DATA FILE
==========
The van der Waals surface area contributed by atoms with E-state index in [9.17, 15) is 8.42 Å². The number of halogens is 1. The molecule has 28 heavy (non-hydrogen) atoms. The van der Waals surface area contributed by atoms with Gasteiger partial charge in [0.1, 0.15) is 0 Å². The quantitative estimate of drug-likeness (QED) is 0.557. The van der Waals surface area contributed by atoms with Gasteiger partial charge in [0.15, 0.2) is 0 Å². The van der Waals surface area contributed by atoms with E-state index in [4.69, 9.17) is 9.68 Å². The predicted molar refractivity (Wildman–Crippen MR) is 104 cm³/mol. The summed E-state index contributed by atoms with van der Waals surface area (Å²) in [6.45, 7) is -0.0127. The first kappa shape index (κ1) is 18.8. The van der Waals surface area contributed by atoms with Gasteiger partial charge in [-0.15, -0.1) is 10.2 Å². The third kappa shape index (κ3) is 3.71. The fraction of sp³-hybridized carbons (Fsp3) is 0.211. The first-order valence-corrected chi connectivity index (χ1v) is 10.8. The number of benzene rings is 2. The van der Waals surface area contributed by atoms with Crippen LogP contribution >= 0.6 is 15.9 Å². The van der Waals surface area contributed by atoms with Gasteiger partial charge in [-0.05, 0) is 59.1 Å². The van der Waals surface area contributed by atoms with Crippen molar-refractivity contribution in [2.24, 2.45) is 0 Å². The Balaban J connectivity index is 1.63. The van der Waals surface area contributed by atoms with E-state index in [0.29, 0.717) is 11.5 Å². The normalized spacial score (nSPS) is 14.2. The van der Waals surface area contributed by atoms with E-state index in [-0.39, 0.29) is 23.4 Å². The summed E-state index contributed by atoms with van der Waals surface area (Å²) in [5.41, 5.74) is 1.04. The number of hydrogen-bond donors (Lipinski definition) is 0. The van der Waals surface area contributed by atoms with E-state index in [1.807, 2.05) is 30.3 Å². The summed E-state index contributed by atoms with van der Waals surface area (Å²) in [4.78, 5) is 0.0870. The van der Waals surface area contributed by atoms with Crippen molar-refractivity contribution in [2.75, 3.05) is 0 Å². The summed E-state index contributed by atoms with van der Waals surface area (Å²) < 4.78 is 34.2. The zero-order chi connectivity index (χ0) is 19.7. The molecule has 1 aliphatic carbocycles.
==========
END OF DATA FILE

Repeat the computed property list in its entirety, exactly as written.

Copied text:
The van der Waals surface area contributed by atoms with E-state index in [9.17, 15) is 8.42 Å². The number of halogens is 1. The molecule has 28 heavy (non-hydrogen) atoms. The van der Waals surface area contributed by atoms with Gasteiger partial charge in [0.1, 0.15) is 0 Å². The quantitative estimate of drug-likeness (QED) is 0.557. The van der Waals surface area contributed by atoms with Gasteiger partial charge in [0.15, 0.2) is 0 Å². The van der Waals surface area contributed by atoms with E-state index in [4.69, 9.17) is 9.68 Å². The predicted molar refractivity (Wildman–Crippen MR) is 104 cm³/mol. The summed E-state index contributed by atoms with van der Waals surface area (Å²) in [6.45, 7) is -0.0127. The first kappa shape index (κ1) is 18.8. The van der Waals surface area contributed by atoms with Gasteiger partial charge in [-0.15, -0.1) is 10.2 Å². The third kappa shape index (κ3) is 3.71. The fraction of sp³-hybridized carbons (Fsp3) is 0.211. The first-order valence-corrected chi connectivity index (χ1v) is 10.8. The number of benzene rings is 2. The van der Waals surface area contributed by atoms with Crippen LogP contribution >= 0.6 is 15.9 Å². The van der Waals surface area contributed by atoms with Gasteiger partial charge in [-0.05, 0) is 59.1 Å². The van der Waals surface area contributed by atoms with Crippen molar-refractivity contribution in [2.24, 2.45) is 0 Å². The Balaban J connectivity index is 1.63. The van der Waals surface area contributed by atoms with E-state index in [0.29, 0.717) is 11.5 Å². The normalized spacial score (nSPS) is 14.2. The van der Waals surface area contributed by atoms with E-state index in [-0.39, 0.29) is 23.4 Å². The summed E-state index contributed by atoms with van der Waals surface area (Å²) in [5.41, 5.74) is 1.04. The number of hydrogen-bond donors (Lipinski definition) is 0. The van der Waals surface area contributed by atoms with E-state index in [1.807, 2.05) is 30.3 Å². The summed E-state index contributed by atoms with van der Waals surface area (Å²) in [4.78, 5) is 0.0870. The van der Waals surface area contributed by atoms with Crippen molar-refractivity contribution in [2.75, 3.05) is 0 Å². The summed E-state index contributed by atoms with van der Waals surface area (Å²) < 4.78 is 34.2. The zero-order chi connectivity index (χ0) is 19.7. The molecule has 1 aliphatic carbocycles.